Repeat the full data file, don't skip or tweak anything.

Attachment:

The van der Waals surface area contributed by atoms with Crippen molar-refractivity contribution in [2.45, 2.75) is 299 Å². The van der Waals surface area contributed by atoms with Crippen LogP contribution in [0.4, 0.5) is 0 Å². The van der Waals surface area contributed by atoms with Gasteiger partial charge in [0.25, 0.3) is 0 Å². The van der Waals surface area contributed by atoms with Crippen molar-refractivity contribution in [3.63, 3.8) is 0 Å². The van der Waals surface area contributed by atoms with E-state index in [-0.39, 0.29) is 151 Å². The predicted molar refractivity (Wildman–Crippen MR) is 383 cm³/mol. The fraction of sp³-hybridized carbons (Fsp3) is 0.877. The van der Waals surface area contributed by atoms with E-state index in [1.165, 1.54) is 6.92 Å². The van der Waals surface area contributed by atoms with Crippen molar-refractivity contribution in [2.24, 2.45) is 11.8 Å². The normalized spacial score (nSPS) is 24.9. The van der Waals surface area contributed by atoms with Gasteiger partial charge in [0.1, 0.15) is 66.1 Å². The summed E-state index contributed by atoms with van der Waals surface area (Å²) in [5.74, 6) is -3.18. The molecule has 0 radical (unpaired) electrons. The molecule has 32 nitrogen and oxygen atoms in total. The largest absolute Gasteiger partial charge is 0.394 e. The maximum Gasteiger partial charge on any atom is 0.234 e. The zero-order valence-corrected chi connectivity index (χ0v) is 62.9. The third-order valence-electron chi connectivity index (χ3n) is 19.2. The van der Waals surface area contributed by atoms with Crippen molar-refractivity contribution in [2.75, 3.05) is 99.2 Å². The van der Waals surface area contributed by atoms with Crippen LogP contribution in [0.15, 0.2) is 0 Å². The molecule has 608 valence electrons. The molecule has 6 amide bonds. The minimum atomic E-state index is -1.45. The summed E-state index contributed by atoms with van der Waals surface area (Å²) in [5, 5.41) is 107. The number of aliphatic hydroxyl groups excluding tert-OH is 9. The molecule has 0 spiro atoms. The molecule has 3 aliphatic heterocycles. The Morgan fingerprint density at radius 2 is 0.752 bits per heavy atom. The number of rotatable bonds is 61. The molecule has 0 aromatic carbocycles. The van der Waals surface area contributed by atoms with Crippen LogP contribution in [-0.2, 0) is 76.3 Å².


The van der Waals surface area contributed by atoms with Crippen molar-refractivity contribution in [2.45, 2.75) is 299 Å². The van der Waals surface area contributed by atoms with Crippen LogP contribution in [0.4, 0.5) is 0 Å². The van der Waals surface area contributed by atoms with Gasteiger partial charge in [0.25, 0.3) is 0 Å². The van der Waals surface area contributed by atoms with Crippen molar-refractivity contribution in [3.63, 3.8) is 0 Å². The van der Waals surface area contributed by atoms with E-state index in [-0.39, 0.29) is 151 Å². The predicted molar refractivity (Wildman–Crippen MR) is 383 cm³/mol. The fraction of sp³-hybridized carbons (Fsp3) is 0.877. The van der Waals surface area contributed by atoms with E-state index in [1.165, 1.54) is 6.92 Å². The van der Waals surface area contributed by atoms with Crippen molar-refractivity contribution in [2.24, 2.45) is 11.8 Å². The normalized spacial score (nSPS) is 24.9. The van der Waals surface area contributed by atoms with Gasteiger partial charge in [0.1, 0.15) is 66.1 Å². The summed E-state index contributed by atoms with van der Waals surface area (Å²) in [5.74, 6) is -3.18. The molecule has 0 radical (unpaired) electrons. The molecule has 32 nitrogen and oxygen atoms in total. The largest absolute Gasteiger partial charge is 0.394 e. The maximum Gasteiger partial charge on any atom is 0.234 e. The zero-order valence-corrected chi connectivity index (χ0v) is 62.9. The third-order valence-electron chi connectivity index (χ3n) is 19.2. The van der Waals surface area contributed by atoms with Crippen molar-refractivity contribution in [2.75, 3.05) is 99.2 Å². The van der Waals surface area contributed by atoms with Crippen LogP contribution in [0.15, 0.2) is 0 Å². The molecule has 608 valence electrons. The molecule has 6 amide bonds. The minimum atomic E-state index is -1.45. The summed E-state index contributed by atoms with van der Waals surface area (Å²) in [5, 5.41) is 107. The number of aliphatic hydroxyl groups excluding tert-OH is 9. The molecule has 0 spiro atoms. The molecule has 3 aliphatic heterocycles. The Morgan fingerprint density at radius 2 is 0.752 bits per heavy atom. The number of rotatable bonds is 61. The molecule has 0 aromatic carbocycles. The van der Waals surface area contributed by atoms with Crippen LogP contribution in [-0.2, 0) is 76.3 Å².